FHFA and HUD Extend Foreclosure Moratoriums – Fannie and Freddie Provide Guidance Regarding Termination of Mortgage Insurance
The Federal Housing Finance Agency (FHFA) announced on December 2, 2020, the extension of the Fannie Mae and Freddie Mac moratorium on single-family foreclosures from December 31, 2020, to January 31, 2021. The moratorium on evictions from single-family homes owned by Fannie Mae or Freddie Mac also is extended until January 31, 2021. The announcement does not address evictions from multi-family properties subject to a Fannie Mae or Freddie Mac loan. Fannie Mae addresses the extension in an update to Lender Letter 2020-02 and Freddie Mac addresses the extension in Bulletin 2020-46. Both Fannie Mae and Freddie Mac advise that the moratorium does not apply to properties determined to be vacant or abandoned.
In Mortgagee Letter 2020-43, dated December 17, 2020, the U.S. Department of Housing and Urban Development (HUD) extended the foreclosure and eviction moratorium for FHA insured single-family loans from December 31, 2020, to February 28, 2021. The FHA moratorium applies to all FHA Title II single-family forward and Home Equity Conversion (reverse) mortgage loans, except for FHA loans secured by vacant or abandoned properties. Deadlines for the first legal action and reasonable diligence timelines are extended by 120 days from the date of expiration of the moratorium.
In the update to Lender Letter 2020-02 and in Bulletin 2020-46, Fannie Mae and Freddie Mac also address a borrower-requested termination of private mortgage insurance. Fannie Mae advises that when verifying an acceptable payment record a servicer must not consider any payment that is 30 or more days past due in the last 12 months, or 60 or more days past due in the last 24 months, that is attributable to the COVID-19 financial hardship when, because of the borrower having a financial hardship related to COVID-19, the servicer provided:
- A COVID-19 related forbearance plan, repayment plan, or Trial Period Plan, and the borrower complied with the terms of such plan;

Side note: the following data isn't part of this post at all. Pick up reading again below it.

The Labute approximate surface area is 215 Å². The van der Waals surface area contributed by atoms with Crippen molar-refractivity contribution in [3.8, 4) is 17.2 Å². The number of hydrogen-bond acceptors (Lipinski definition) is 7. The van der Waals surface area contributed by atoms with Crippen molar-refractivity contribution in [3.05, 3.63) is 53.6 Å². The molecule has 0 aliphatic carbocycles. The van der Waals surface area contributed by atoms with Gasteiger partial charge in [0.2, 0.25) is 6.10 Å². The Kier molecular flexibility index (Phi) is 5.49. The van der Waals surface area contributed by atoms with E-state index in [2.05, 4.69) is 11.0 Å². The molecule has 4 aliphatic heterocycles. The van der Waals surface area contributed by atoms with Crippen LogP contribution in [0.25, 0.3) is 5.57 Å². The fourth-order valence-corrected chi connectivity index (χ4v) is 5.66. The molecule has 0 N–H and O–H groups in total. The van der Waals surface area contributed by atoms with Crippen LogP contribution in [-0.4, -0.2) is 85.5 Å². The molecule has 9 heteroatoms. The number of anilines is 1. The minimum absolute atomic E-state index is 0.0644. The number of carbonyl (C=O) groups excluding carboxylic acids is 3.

- A payment deferral; or
- A COVID-19 payment deferral and the borrower made three consecutive monthly payments following completion of the payment deferral.
However, the mortgage loan must be current when the termination is requested. Fannie Mae notes that the temporary policy change is effective for borrower-initiated requests for termination initiated through Fannie Mae’s servicing solutions system on or after March 1, 2021.
Freddie Mac advises that for borrowers who request to cancel mortgage insurance after the mortgage has been restored to current status following the conclusion of a COVID-19 related hardship, the borrower's payment history must meet the following payment history requirements:
- No payment that was 30 days or more past due in the preceding 12 months, except when the delinquency is a direct result of the mortgage being subject to a COVID-19-related hardship (including Mortgages on COVID-19 forbearance plans) and, following the COVID-19-related hardship, the borrower was transitioned to a relief or workout option to cure the delinquency (e.g., repayment plan or Trial Period Plan).
- No payment that was 60 days or more past due in the preceding 24 months, except when the delinquency is a direct result of the mortgage being subject to a COVID-19 related hardship (including Mortgages on COVID-19 forbearance plans) and, following the COVID-19 related hardship, the borrower was transitioned to a relief or workout option to cure the delinquency (e.g., repayment plan or Trial Period Plan).
- For mortgages restored to current status under the COVID-19 Payment Deferral, the borrower must make three consecutive payments following the settlement of the COVID-19 Payment Deferral to meet this qualification requirement.
Both Fannie Mae and Freddie Mac advise that the guidance on the termination of mortgage insurance applies regardless of whether the request to cancel borrower-paid mortgage insurance is based on the original or current value of the home.
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